There was an improvement in CDAI but there was no significant difference between the groups with respect to a CDAI of <150 at 12 months, which was observed in 69% of the intensive group and 60% of the standard group (OR 1.5 [0.56–4.05]; p=0.42).
There was a significant difference between the intensive group (61%) and the standard group (28%) in terms of stricture severity assessed by the MaRIA score (OR 3.99 [1.41–11.26]; p=0.0091). However, significance was not achieved with regard to either complete resolution of strictures on MRI (20% in the intensive group vs 16% in the standard group: OR 1.28 [0.36–4.57]; p=0.70) or improvement in small bowel thickness on SBUS (51% in the intensive group vs 31% in the standard group: OR 0.15 [0.71–6.21]; p=0.18).
CRP and FCP both normalised in 62% of the intensive group vs 44% of the standard group, with no significant difference (OR 0.15 [0.77–5.36]; p=0.15).
Higher serum adalimumab concentrations were achieved in the intensive group and were less associated with active inflammation or dose escalation.
There was no significant difference between the intensive group (71%) and the standard group (56%) with regard to steroid-free clinical remission at 12 months (OR 1.94 [0.72–5.22]; p=0.19).
Quality of life scores and adverse events were similar in the two groups.
The authors conclude that the study findings provide a clear strategy for the management of stricturing CD with biologic treatment and that intensive therapy is the preferred option. Previous evidence from the CREOLE study and the SONIC study demonstrated symptomatic benefit from treating CD strictures with biologics and higher rates of steroid-free remission when using combination therapy [6, 7]; however, longer term data series have shown that 50% of patients still require surgery over a four-year period .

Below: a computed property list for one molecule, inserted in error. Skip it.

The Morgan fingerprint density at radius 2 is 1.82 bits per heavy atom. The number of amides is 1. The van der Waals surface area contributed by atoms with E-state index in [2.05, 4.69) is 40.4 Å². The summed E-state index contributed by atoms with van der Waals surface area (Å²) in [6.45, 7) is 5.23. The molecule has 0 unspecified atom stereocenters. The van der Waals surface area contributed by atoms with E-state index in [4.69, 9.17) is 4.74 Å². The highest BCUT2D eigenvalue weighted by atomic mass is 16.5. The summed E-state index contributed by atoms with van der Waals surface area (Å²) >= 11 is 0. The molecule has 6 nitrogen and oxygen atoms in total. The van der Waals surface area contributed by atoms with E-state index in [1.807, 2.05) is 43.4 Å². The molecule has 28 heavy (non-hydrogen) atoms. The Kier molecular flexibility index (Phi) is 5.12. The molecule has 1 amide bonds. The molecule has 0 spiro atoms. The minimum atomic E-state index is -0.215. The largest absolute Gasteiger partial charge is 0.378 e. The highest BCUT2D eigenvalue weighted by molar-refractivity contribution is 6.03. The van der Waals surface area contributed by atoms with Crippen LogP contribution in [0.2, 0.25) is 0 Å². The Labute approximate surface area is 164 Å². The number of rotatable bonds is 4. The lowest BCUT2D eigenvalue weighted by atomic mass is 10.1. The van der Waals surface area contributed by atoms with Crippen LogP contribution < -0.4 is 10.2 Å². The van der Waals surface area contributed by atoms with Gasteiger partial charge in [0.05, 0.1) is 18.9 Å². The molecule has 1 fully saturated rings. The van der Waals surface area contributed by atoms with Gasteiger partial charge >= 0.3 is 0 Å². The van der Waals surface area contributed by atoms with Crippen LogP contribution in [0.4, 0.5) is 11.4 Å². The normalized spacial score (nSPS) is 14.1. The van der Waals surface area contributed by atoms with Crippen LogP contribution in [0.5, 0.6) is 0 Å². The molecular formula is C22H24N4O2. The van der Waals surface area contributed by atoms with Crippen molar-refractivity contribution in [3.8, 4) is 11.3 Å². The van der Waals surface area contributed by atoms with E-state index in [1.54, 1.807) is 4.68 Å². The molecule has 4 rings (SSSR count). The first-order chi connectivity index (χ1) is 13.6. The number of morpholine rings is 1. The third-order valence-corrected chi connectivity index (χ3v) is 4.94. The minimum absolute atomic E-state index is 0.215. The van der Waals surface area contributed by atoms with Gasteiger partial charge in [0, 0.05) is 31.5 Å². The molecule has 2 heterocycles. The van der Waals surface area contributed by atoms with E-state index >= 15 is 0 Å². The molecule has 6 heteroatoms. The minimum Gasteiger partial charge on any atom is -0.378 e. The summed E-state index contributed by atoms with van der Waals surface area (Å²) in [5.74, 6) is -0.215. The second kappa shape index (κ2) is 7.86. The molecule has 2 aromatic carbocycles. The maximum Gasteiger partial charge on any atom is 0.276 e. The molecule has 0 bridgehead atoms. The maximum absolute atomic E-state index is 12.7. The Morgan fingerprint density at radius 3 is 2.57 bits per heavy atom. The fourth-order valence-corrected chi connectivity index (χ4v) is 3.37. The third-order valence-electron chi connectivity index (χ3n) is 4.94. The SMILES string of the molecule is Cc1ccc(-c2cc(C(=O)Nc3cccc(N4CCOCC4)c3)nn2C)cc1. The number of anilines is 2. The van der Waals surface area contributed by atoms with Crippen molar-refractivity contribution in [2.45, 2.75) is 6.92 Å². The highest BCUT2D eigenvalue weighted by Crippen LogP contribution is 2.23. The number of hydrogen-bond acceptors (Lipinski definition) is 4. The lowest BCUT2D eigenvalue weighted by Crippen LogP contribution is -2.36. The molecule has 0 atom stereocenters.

The results of this study met the primary and secondary end points but did not determine a significant difference between the two groups with the exception of improvement in MaRIA score at 12 months and a lower chance of treatment failure in the intensive group. The rate of surgical intervention did not differ significantly between the groups.
There were limitations to this study. The sample size was relatively small, with patients coming from a single centre, making it difficult to achieve significant results. Only the reporting radiologists in the study were blinded, which presents an opportunity for bias. As the follow-up period was only 12 months, the longevity of any response could not be assessed.
Although the results of the study showed an improvement in symptoms and inflammatory activity in stricturing CD with medical therapy, the absence of a comparison with surgical management and the limited length of the follow-up period mean that a clear strategy for the management of CD strictures cannot be proposed on the basis of the study data. Nevertheless, it is evident that medical management can play a role in the management of certain patient groups, particularly those unable to undergo surgery.
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- Bouhnik Y, Carbonnel F, Laharie D, et al. Efficacy of adalimumab in patients with Crohn’s disease and symptomatic small bowel stricture: a multicenter, prospective, observational cohort (CREOLE) study. Gut. 2018;67:53–60.
- Colombel JF, Sandborn WJ, Reinisch W, et al. Infliximab, azathioprine, or combination therapy for Crohn’s disease. N Engl J Med. 2010;362:1383–95.
- Schulberg JD, Wright EK, Holt BA, et al. Magnetic resonance enterography for predicting the clinical course of Crohn’s disease strictures. J Gastroenterol Hepatol. 2020;35:980–7.
Patrick Dawson - Short Biography
Patrick Dawson is a UK Gastroenterology Registrar currently working as a research fellow at Guys and St Thomas’ NHS Foundation Trust. His current interests include the pathophysiology of Inflammatory Bowel Disease and he has just started a laboratory-based research project to explore this further.